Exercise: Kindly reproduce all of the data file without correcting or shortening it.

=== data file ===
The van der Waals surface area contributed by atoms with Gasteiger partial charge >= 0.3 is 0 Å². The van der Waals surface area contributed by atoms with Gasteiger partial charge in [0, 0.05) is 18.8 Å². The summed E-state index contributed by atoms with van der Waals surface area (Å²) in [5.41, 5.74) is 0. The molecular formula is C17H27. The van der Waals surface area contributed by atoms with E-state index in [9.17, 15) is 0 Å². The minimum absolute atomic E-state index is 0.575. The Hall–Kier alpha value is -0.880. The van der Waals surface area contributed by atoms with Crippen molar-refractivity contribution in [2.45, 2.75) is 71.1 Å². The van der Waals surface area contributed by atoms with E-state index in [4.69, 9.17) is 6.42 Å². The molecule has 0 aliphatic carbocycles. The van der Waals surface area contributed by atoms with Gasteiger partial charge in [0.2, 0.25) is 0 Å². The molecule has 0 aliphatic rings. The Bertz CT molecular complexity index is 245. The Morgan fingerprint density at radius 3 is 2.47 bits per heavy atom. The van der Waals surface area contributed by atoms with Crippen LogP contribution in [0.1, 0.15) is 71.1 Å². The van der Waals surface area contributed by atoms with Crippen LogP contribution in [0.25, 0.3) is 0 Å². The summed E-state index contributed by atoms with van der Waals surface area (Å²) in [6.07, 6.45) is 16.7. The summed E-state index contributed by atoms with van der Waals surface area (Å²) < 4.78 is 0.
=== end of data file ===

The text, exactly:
The van der Waals surface area contributed by atoms with Gasteiger partial charge >= 0.3 is 0 Å². The van der Waals surface area contributed by atoms with Gasteiger partial charge in [0, 0.05) is 18.8 Å². The summed E-state index contributed by atoms with van der Waals surface area (Å²) in [5.41, 5.74) is 0. The molecular formula is C17H27. The van der Waals surface area contributed by atoms with E-state index in [9.17, 15) is 0 Å². The minimum absolute atomic E-state index is 0.575. The Hall–Kier alpha value is -0.880. The van der Waals surface area contributed by atoms with Crippen molar-refractivity contribution in [2.45, 2.75) is 71.1 Å². The van der Waals surface area contributed by atoms with E-state index in [4.69, 9.17) is 6.42 Å². The molecule has 0 aliphatic carbocycles. The van der Waals surface area contributed by atoms with Gasteiger partial charge in [0.2, 0.25) is 0 Å². The molecule has 0 aliphatic rings. The Bertz CT molecular complexity index is 245. The Morgan fingerprint density at radius 3 is 2.47 bits per heavy atom. The van der Waals surface area contributed by atoms with Crippen LogP contribution in [0.1, 0.15) is 71.1 Å². The van der Waals surface area contributed by atoms with Crippen LogP contribution in [0.25, 0.3) is 0 Å². The summed E-state index contributed by atoms with van der Waals surface area (Å²) in [6.07, 6.45) is 16.7. The summed E-state index contributed by atoms with van der Waals surface area (Å²) < 4.78 is 0.